Supreme Court action regarding the Tamar Valley Pulp Mill

On  25 October 2011 the Tasmanian Conservation Trust commenced proceedings in the Tasmanian Supreme Court in Hobart seeking a determination that the Tamar Valley pulp mill permit has lapsed as the pulp mill was not substantially commenced before midnight on 30 August 2011. It is a matter of the utmost public interest for all Tasmanians and in particular the people of the Tamar Valley, that the legal status of the permit be resolved. We are advised only the Court can determine this.

As the state’s oldest conservation organisation we see it as our duty to resolve this important matter. Why other conservation groups who undoubtedly have standing did not take this case is a question that numerous people have asked us. We truly do not know.

We believe we have strong arguments that substantial commencement was not achieved by the permit deadline of midnight 30 August 2011. Our argument can be put very simply:

if an average person visited the site they would say that no start had been made on the pulp mill.  The TCT will claim that at the end of 30 August there was no evidence of construction of any part of the pulp mill at the Long Reach site or other sites and all that had occurred was clearance of native vegetation. There is a long list of things the proponent should and could have done by the deadline which it failed to do.

While Gunns Ltd has done some preliminary earthworks at the site, there is no evidence of construction. There has also been no start to constructing the nearby export wharf, the effluent pipeline heading to Bass Strait and the freshwater pipeline bringing water from Trevallyn. There is no evidence that we know of that Gunns Ltd has raised the funding for the project, beyond the $20 million it has committed to the earthworks which commenced after 30 August 2011. If Gunns had funding, construction could not start because the workers’ accommodation and on-site amenities have not been built.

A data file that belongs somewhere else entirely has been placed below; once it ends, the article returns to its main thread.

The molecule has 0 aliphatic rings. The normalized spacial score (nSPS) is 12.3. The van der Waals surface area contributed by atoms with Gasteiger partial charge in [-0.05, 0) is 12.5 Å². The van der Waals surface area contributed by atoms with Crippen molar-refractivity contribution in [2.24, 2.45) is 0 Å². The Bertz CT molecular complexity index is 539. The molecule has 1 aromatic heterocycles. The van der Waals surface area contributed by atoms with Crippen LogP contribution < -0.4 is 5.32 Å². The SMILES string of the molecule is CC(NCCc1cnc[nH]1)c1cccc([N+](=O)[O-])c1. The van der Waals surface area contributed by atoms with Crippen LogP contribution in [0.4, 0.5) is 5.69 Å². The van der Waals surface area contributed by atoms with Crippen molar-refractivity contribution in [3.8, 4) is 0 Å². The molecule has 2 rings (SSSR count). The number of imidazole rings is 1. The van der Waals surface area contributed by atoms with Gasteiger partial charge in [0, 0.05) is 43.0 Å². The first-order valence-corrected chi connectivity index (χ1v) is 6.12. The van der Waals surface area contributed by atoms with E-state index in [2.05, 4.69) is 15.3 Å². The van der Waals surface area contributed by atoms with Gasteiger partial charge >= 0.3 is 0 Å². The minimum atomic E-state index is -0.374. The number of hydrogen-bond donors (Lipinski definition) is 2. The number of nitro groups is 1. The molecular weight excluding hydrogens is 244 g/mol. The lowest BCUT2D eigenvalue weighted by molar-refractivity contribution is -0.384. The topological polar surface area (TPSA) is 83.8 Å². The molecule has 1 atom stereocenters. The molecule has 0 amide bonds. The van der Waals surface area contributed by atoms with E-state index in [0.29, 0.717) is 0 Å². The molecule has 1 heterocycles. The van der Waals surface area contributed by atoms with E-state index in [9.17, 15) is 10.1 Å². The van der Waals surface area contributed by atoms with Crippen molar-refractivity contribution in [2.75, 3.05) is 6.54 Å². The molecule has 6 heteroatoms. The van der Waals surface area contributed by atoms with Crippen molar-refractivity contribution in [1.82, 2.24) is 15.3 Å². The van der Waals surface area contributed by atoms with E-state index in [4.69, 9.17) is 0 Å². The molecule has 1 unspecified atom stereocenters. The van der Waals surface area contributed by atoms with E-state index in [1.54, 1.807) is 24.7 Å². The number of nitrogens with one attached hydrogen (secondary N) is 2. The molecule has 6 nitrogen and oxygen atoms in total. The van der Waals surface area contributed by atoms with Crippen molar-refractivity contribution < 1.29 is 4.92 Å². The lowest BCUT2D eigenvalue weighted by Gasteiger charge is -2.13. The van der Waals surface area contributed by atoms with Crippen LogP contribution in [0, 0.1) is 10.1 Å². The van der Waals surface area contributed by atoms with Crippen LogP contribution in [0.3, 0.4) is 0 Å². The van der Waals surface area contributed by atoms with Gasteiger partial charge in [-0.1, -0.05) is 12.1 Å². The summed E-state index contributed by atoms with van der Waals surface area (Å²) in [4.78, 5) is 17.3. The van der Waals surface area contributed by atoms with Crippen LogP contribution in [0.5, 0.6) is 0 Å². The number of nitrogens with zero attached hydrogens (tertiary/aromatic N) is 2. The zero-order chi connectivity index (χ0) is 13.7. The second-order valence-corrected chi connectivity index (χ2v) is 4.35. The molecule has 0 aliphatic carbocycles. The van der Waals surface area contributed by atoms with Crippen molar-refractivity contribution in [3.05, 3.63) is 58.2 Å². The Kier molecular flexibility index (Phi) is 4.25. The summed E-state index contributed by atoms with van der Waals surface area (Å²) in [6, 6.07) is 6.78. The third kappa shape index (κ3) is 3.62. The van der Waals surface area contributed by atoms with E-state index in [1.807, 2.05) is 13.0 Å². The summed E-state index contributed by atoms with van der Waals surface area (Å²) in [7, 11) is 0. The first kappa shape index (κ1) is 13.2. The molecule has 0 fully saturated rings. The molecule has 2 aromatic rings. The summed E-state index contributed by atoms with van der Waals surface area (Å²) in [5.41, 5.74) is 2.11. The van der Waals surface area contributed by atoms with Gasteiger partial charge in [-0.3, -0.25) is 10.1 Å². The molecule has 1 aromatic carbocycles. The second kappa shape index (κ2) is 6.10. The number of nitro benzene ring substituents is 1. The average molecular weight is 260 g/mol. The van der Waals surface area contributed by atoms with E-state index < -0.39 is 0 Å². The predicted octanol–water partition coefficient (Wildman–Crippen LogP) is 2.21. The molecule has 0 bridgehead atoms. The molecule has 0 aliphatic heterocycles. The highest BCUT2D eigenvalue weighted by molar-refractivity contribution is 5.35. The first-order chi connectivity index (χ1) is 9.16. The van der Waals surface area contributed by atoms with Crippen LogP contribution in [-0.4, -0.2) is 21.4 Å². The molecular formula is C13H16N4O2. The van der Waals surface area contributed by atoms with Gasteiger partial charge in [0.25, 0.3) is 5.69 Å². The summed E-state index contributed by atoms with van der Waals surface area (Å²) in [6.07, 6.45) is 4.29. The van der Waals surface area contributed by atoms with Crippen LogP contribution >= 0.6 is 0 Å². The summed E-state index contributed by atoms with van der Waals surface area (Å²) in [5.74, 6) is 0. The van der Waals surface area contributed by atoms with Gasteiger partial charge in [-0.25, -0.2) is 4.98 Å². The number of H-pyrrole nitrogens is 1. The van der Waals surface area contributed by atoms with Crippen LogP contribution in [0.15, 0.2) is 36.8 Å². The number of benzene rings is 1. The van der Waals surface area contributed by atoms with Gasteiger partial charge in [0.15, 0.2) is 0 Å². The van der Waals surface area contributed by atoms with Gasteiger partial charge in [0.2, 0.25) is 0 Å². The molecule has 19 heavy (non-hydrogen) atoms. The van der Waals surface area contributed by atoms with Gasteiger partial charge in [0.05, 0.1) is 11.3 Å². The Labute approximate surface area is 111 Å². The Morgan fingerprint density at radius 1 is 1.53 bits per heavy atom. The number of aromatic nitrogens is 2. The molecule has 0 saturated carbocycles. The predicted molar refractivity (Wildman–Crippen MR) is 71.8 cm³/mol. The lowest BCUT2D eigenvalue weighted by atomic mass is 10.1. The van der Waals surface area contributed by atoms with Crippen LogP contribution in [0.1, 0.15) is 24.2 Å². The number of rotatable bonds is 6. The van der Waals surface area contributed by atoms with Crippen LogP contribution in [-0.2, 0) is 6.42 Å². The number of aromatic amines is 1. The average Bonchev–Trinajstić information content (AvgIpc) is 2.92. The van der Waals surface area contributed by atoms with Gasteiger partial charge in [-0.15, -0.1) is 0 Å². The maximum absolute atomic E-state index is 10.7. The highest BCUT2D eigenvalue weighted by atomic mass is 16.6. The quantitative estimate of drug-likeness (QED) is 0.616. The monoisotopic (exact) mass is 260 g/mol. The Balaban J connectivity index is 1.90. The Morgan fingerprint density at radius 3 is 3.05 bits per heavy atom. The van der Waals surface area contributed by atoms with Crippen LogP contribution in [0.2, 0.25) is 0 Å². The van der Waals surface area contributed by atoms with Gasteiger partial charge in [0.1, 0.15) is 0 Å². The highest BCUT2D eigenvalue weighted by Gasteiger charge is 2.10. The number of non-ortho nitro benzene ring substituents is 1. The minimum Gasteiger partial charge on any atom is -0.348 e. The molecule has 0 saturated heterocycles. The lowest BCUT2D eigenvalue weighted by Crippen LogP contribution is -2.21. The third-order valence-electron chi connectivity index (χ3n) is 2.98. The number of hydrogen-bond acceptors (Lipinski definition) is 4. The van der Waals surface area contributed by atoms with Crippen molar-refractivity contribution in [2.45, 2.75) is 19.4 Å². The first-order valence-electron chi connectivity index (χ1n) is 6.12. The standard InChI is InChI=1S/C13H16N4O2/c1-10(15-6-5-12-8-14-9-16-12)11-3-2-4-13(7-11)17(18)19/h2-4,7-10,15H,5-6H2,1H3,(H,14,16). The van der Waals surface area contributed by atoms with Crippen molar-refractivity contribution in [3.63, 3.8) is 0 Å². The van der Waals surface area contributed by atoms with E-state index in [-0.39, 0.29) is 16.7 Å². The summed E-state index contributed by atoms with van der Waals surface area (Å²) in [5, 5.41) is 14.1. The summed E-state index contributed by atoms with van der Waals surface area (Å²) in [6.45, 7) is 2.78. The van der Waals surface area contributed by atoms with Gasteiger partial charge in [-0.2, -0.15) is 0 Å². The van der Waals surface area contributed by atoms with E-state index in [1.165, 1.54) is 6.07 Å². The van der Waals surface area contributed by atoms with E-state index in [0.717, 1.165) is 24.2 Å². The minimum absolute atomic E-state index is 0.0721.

If the TCT is successful and the court upholds our claims, then the pulp mill cannot proceed under the permit issued in 2007, pending a successful appeal by Gunns. In that event, this case may put an end to the Tamar Valley pulp mill.

The TCT has only been able to commence this case with the generous financial assistance of many supporters who wish to remain anonymous and we thank them and our legal team. The TCT will be represented by barristers Duncan Kerr SC and Stephen Estcourt QC and lawyer Roland Browne.

A directions hearing has been set down for 2 February 2012.

A summary of the TCT’s statement of claims for the court:

A) To seek a determination that the Tamar Valley Pulp Mill permit has lapsed as the pulp mill was not substantially commenced before midnight on 30 August 2011.

B) To seek a determination that the dam works permits under the Water Management Act lapsed at midnight on 30 August 2011.

C) To seek a determination that the Assessment Committee for Dam Construction has no power to grant a new permit under the Water Management Act for dam works for the purpose of constructing and/or operating the pulp mill.

If the TCT wins the Supreme Court case, does this mean the pulp mill is dead?

The short answer is ‘maybe’: it is definitely not guaranteed. The Tasmanian Parliament could create another permit if the state government was inclined to rescue Gunns.

If the current Labor-Green government does not attempt to create another permit then the next government (probably a majority Liberal government) may do so. But this is too far into the future to attempt to predict whether they would.

If the current government refuses to help Gunns out, then the pulp mill cannot be built unless Gunns wins an appeal to the full bench of the Supreme Court. If unsuccessful in its appeal, Gunns would have to attempt to take it to the High Court.

The Premier Lara Giddings has made a range of unconvincing statements regarding what she may do in the event that a court finds that the pulp mill permit has lapsed. It is our view that these statements are largely irrelevant and the Premier (it may not be Lara Giddings) would decide whether to reissue a permit for the pulp mill based on the circumstances at the time and what political advantage there was. So it is predictable that the government equivocates on this question and keeps its options open.

Winning in the Supreme Court would not necessarily stop the pulp mill but it would increase the doubt over the project while Gunns takes an appeal or until political relief is given in the form of new permit.

If Gunns goes broke, that does not stop another company buying it and the permit. The TCT remains focused on what happens to the pulp mill and not the company. The permit can be sold along with the company’s other assets and Gunns going broke would not necessarily help stop the pulp mill.  But if the permit has lapsed, then there is nothing to be sold (or built) and the Tamar Valley will be off the hook; at least for now.

Peter McGlon